He could have eaten up Ford Foster, if properly cooked. He felt sure of that. But he was no match for him on the building question. On his way back to his new home, however, after the discussion had lasted long enough, he found himself inquiring,—
“That’s all very nice, but what can he teach me about crabs? We’ll see about that to-morrow.”
Beyond a doubt, the crab question was of special importance; but one of far greater consequence to Dab Kinzer’s future was undergoing discussion, at that very hour, hundreds of miles away.
Quite a little knot of people there was, in a hotel parlor; and while the blooming Miranda, now Mrs. Morris, was taking her share of talk very well with the ladies, Ham was every bit as busy with a couple of elderly gentlemen.
“It’s just as I say, Mr. Morris,” said one of the latter, with a superfluous show of energy: “there’s no better institution of its kind in the country than Grantley Academy. I send my own boys there; and I’ve just written about it to my brother-in-law, Foster, the New-York lawyer. He’ll have his boy there this fall. No better place in the country, sir.”
“But how about the expenses, Mr. Hart?” asked Ham.
“Fees are just what I told you, sir, a mere nothing. As for board, all I pay for my boys is three dollars a week. All they want to eat, sir, and good accommodations. Happy as larks, sir, all the time. Cheap, sir, cheap.”
If Ham Morris had the slightest idea of going to school at a New-England academy, Miranda’s place in the improved house was likely to wait for her; for he had a look on his face of being very nearly convinced.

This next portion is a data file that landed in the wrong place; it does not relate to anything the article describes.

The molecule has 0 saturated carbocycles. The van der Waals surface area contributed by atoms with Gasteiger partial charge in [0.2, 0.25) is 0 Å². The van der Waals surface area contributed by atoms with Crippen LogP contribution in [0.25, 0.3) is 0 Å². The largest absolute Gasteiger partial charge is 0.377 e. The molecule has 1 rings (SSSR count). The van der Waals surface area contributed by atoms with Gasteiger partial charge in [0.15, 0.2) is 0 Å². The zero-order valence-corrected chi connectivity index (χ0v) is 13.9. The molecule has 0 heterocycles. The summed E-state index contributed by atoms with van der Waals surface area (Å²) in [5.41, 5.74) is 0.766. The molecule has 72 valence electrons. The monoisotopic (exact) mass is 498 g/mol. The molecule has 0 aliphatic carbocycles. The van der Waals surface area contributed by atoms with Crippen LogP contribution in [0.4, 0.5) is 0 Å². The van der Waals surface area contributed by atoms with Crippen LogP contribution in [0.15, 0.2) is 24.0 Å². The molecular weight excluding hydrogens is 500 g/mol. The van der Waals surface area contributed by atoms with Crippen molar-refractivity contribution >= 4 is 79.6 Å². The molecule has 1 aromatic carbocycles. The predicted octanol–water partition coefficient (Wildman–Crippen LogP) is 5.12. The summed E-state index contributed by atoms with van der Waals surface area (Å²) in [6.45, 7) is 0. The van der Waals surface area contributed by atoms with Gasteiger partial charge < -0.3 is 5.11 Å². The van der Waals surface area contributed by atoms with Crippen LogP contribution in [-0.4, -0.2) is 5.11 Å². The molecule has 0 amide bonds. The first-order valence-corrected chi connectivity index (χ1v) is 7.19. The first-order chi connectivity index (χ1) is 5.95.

She did not seem at all disturbed, however; and probably she knew that her husband was not taking up the school question on his own account.
Nevertheless, that was the reason why it might have been interesting for Dab Kinzer, and even for his knowing neighbor, to have added themselves to the company Ham and Miranda had fallen in with on their wedding-tour.
Both of the boys had a different kind of thinking on hand; and that night Dab dreamed that a gigantic crab was trying to pull Ford Foster out of the boat, while the latter calmly remarked to him,—
“There, my young friend, did you ever see anything just like that before?”
CRABS, BOYS, AND A BOAT-WRECK.
That Saturday morning was a sad one for poor Dick Lee.
His mother, the previous night, carefully locked up his elegant apparel, the gift of Mr. Dabney Kinzer. It was done after Dick was in bed; and, when daylight came again, he found only his old clothes by the bedside.
It was a hard thing to bear, no doubt; but Dick had been a bad boy on Friday. He had sold his fish instead of bringing them home, and then had gone and squandered the money on a brilliant new red necktie.